From 11:59pm tonight, Australians will be unable to travel to New Zealand on a quarantine-free flight

This restriction will be in place for at least the next eight weeks.

The trans-tasman route is already closed to travellers flying into New Zealand from New South Wales, Victoria and South Australia as those states battle COVID-19 outbreaks. 

“For New Zealanders in Australia, we are absolutely committed to getting you home,” Ms Ardern said. 

Jacinda Ardern has paused the trans-Tasman arrangement with Australia.

Constant disruption to trans-Tasman travel bubble

Flights to New Zealand inside the bubble have been paused and restarted as different Australian states have experienced COVID-19 outbreaks. 

“For the next seven days, we will have managed return flights for New Zealanders from all states and territories. 

“Only New Zealand citizens and those ordinarily resident in New Zealand will be able to fly home.”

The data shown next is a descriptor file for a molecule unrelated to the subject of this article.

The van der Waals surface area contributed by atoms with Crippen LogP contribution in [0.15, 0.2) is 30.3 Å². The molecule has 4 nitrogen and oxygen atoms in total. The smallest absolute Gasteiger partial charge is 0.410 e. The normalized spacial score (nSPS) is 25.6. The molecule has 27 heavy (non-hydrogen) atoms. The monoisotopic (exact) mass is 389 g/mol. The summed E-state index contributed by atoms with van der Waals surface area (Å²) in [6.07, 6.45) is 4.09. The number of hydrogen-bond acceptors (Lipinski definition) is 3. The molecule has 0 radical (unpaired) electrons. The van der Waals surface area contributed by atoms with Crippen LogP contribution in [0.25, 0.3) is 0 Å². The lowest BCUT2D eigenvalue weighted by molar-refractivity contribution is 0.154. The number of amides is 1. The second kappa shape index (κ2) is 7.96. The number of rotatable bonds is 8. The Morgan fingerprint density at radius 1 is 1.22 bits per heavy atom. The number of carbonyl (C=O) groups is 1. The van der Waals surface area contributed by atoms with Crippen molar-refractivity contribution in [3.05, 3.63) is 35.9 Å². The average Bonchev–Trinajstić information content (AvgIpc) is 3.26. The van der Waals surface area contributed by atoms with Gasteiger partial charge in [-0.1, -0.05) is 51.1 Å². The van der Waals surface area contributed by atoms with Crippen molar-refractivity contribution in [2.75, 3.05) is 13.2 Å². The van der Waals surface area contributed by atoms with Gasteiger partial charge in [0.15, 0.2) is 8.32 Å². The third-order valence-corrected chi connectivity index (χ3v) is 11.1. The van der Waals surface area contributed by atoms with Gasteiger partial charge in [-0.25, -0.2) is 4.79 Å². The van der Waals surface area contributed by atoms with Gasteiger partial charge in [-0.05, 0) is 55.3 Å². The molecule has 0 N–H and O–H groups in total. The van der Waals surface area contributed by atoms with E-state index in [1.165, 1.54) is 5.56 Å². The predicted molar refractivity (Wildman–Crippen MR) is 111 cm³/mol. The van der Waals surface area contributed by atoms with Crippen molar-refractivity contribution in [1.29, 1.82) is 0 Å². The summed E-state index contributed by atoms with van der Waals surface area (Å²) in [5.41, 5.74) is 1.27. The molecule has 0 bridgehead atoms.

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Global Politics

“National emergency” – Sydney in crisis as COVID cases rise



Sydney has declared a national emergency as COVID-19 cases rise across the Australian city

Sydney and the state of New South Wales is calling on the Australian Federal Government to “refocus the national vaccination strategy”.

As the delta variant of the virus spreads throughout the city, Premier Gladys Berejiklian and her government have declared a national emergency.